The Present Challenge to the Future of Healthcare
The Province of Ontario is facing significant financial challenges.
As public servants, Ontario’s Anesthesiologists are eager to contribute to their solution.
On the front lines of healthcare, we believe we are best positioned to find efficiencies. Building on the success of the Anesthesia Care Team Model, which we helped create and implement, Ontario’s Anesthesiologists will continue to consider and propose innovative models for the effective and efficient provision of care.
Ontario’s anesthesiologists are medical doctors who have completed 13 or more years of specialized education in medicine and anesthesiology, and have been certified as specialists by the Royal College of Physicians and Surgeons of Canada.
Anesthesiologists are familiar with all medical conditions and their management during surgery. We
- prepare patients for surgery,
- manage their vital signs throughout operative procedures, and
- minimize their discomfort afterwards.
We also play significant roles in nearly every field of acute healthcare, from the Emergency Room to the Delivery Room.
Anesthesiology in Ontario
Anesthesia is the condition of having sensation—pain, feeling, awareness—temporarily blocked by the careful administration of drugs by an anesthesiologist. Whether it’s by freezing a small part of your body or by putting you under general anesthetic, anesthesiologists work to keep you safe, still, and comfortable during medical procedures.
Anesthesiologists also play significant roles in nearly every field of acute healthcare (click each term for more information):
• Emergency Rooms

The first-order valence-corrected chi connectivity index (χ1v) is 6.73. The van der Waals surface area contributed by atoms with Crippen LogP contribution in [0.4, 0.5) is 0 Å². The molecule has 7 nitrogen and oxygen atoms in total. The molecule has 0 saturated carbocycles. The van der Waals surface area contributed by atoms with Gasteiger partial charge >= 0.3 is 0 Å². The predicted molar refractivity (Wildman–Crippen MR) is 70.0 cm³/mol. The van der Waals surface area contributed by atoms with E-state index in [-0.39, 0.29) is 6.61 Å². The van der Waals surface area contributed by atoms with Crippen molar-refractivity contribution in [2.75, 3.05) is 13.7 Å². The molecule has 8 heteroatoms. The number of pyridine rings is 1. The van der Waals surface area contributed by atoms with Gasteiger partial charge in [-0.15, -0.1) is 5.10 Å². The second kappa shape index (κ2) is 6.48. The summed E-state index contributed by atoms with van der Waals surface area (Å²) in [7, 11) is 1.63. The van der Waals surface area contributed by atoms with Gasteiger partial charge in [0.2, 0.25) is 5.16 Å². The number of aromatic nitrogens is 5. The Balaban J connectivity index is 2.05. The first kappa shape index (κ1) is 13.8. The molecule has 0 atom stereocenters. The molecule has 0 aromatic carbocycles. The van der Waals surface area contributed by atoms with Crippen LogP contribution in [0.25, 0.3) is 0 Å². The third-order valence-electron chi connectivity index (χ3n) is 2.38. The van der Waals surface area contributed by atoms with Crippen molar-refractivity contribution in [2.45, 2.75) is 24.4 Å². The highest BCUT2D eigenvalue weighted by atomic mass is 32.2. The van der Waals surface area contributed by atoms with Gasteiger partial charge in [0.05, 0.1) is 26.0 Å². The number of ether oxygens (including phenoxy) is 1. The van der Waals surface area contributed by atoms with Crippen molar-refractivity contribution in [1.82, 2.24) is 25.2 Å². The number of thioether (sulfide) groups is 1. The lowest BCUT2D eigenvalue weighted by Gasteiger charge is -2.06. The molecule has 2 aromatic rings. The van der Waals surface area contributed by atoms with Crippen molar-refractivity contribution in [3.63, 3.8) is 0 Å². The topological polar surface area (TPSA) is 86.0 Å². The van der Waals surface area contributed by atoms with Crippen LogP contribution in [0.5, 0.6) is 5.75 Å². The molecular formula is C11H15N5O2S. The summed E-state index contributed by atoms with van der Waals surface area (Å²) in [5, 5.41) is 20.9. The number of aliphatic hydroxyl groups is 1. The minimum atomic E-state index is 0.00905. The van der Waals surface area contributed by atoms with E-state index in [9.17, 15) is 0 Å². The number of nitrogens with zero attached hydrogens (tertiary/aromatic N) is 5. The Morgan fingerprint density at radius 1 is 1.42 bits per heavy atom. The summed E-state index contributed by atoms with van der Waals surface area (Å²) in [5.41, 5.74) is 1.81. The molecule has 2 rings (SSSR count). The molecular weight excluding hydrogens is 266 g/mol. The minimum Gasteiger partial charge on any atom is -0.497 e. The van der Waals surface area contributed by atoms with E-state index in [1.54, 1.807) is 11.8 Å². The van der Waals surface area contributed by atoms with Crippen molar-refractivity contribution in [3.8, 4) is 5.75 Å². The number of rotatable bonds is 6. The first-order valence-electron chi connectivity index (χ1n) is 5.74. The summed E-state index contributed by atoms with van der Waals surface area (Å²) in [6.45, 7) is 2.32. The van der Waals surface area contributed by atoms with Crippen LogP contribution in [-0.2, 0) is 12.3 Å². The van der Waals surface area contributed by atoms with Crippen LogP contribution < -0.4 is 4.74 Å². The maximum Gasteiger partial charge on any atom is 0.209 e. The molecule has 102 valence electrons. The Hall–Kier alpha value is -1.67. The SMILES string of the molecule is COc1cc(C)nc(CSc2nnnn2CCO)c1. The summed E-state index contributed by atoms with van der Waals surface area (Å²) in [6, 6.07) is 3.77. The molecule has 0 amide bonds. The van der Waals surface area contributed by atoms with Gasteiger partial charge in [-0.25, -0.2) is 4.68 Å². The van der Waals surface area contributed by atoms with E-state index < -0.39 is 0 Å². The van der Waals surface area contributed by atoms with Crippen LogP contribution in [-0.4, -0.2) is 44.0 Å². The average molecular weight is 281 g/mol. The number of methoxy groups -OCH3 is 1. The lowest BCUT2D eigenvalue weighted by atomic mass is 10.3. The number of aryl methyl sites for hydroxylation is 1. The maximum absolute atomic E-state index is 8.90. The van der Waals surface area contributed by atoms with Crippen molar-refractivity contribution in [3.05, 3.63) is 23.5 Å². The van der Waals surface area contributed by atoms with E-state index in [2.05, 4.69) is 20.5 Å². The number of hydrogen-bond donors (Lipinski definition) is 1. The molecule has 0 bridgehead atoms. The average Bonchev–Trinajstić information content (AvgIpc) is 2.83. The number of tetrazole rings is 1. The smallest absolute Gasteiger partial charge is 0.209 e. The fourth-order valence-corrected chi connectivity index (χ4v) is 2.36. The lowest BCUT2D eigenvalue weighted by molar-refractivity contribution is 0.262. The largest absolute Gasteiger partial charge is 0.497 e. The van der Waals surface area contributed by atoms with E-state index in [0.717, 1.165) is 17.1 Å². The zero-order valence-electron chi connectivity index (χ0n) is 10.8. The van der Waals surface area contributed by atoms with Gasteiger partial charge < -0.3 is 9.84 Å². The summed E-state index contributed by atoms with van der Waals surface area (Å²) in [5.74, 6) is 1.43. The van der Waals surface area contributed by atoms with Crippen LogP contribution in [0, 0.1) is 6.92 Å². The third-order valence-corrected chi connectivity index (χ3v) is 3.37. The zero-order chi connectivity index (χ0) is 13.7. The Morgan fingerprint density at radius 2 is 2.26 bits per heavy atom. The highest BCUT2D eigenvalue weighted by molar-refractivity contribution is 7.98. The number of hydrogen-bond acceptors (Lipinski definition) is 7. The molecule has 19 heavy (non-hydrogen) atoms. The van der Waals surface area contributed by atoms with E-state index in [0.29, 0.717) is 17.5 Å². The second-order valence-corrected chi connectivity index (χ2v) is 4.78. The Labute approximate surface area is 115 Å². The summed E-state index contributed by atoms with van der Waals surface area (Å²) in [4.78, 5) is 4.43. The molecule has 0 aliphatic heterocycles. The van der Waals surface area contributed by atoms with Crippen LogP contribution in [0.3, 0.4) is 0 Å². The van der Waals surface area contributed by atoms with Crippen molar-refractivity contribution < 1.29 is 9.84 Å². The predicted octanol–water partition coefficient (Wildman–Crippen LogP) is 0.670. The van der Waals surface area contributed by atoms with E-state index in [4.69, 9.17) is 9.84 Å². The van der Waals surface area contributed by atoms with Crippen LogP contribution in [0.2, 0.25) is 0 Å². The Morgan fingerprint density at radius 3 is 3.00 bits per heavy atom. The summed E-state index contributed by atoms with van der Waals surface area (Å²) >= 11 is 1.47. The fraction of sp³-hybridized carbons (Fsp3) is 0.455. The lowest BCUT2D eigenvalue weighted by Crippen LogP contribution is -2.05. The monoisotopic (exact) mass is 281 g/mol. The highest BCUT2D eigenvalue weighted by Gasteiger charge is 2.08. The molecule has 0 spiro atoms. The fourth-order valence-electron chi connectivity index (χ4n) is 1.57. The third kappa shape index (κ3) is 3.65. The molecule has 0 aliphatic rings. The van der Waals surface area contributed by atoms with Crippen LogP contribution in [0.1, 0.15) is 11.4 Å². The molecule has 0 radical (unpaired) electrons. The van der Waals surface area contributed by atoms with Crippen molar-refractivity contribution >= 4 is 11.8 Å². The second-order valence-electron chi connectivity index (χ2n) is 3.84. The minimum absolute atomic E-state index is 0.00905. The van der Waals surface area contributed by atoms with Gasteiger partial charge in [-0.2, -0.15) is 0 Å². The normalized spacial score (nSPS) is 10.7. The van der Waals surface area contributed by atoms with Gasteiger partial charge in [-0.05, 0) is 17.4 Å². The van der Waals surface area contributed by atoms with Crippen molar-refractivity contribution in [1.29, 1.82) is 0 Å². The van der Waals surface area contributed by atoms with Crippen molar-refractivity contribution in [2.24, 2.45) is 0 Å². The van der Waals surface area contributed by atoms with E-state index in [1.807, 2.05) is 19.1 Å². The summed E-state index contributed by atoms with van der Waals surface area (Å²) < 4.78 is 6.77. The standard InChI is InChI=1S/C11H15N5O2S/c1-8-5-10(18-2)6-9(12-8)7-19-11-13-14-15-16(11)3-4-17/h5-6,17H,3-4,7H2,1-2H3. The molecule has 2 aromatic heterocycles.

• Intensive Care Units
• Trauma Units
• Chronic Pain Clinics
• Outpatient Facilities
More information on Ontario’s anesthesiologists and their practices is available here.
By the Numbers
Of Ontario’s 24,000 doctors, approximately 1,200 are anesthesiologists who serve Ontario’s population of more than 13,000,000.
- Physicians in Ontario 2006, 2007, 2008, 2009, and 2010 – The Ontario Physician Human Resources Data Centre (OPHRDC)
- OHIP claims database 2006/07, 2007/08, 2008/09, 2009/10, 2010/11 – Ministry of Health and Long-Term Care (MOHLTC)
Healthcare Needs in Ontario
Ontario’s growing and aging population is expected to put increasing pressure on the province’s budget. The table below shows the province’s average expenditure on the healthcare of each individual within the age-group listed. The following table shows a projection of the growth in Ontario’s older population. Combined, this data indicates an increasing reliance on healthcare services across the province, and an urgent need for collaborative and creative solutions to improve the delivery of this care.